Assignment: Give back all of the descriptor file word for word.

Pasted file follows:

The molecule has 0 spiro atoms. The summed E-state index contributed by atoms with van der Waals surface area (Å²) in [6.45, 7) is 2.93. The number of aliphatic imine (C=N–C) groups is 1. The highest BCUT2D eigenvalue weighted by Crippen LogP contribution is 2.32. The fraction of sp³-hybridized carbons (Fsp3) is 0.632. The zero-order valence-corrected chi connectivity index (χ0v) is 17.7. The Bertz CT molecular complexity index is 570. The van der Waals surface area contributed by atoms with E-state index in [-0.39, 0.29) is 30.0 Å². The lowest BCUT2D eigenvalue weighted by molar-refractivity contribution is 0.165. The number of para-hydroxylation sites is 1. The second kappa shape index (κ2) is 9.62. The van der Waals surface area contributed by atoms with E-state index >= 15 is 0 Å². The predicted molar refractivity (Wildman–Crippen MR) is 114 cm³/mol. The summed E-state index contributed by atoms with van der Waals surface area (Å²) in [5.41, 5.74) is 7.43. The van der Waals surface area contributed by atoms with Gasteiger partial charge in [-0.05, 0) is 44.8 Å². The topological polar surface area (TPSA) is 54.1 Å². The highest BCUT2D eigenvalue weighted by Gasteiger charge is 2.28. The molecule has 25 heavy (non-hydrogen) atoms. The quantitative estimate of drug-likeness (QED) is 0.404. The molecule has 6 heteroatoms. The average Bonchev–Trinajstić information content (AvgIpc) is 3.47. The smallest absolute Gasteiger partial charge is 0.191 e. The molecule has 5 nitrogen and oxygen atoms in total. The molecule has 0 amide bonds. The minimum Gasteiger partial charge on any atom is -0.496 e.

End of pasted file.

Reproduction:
The molecule has 0 spiro atoms. The summed E-state index contributed by atoms with van der Waals surface area (Å²) in [6.45, 7) is 2.93. The number of aliphatic imine (C=N–C) groups is 1. The highest BCUT2D eigenvalue weighted by Crippen LogP contribution is 2.32. The fraction of sp³-hybridized carbons (Fsp3) is 0.632. The zero-order valence-corrected chi connectivity index (χ0v) is 17.7. The Bertz CT molecular complexity index is 570. The van der Waals surface area contributed by atoms with E-state index in [-0.39, 0.29) is 30.0 Å². The lowest BCUT2D eigenvalue weighted by molar-refractivity contribution is 0.165. The number of para-hydroxylation sites is 1. The second kappa shape index (κ2) is 9.62. The van der Waals surface area contributed by atoms with E-state index >= 15 is 0 Å². The predicted molar refractivity (Wildman–Crippen MR) is 114 cm³/mol. The summed E-state index contributed by atoms with van der Waals surface area (Å²) in [5.41, 5.74) is 7.43. The van der Waals surface area contributed by atoms with Gasteiger partial charge in [-0.05, 0) is 44.8 Å². The topological polar surface area (TPSA) is 54.1 Å². The highest BCUT2D eigenvalue weighted by Gasteiger charge is 2.28. The molecule has 25 heavy (non-hydrogen) atoms. The quantitative estimate of drug-likeness (QED) is 0.404. The molecule has 6 heteroatoms. The average Bonchev–Trinajstić information content (AvgIpc) is 3.47. The smallest absolute Gasteiger partial charge is 0.191 e. The molecule has 5 nitrogen and oxygen atoms in total. The molecule has 0 amide bonds. The minimum Gasteiger partial charge on any atom is -0.496 e.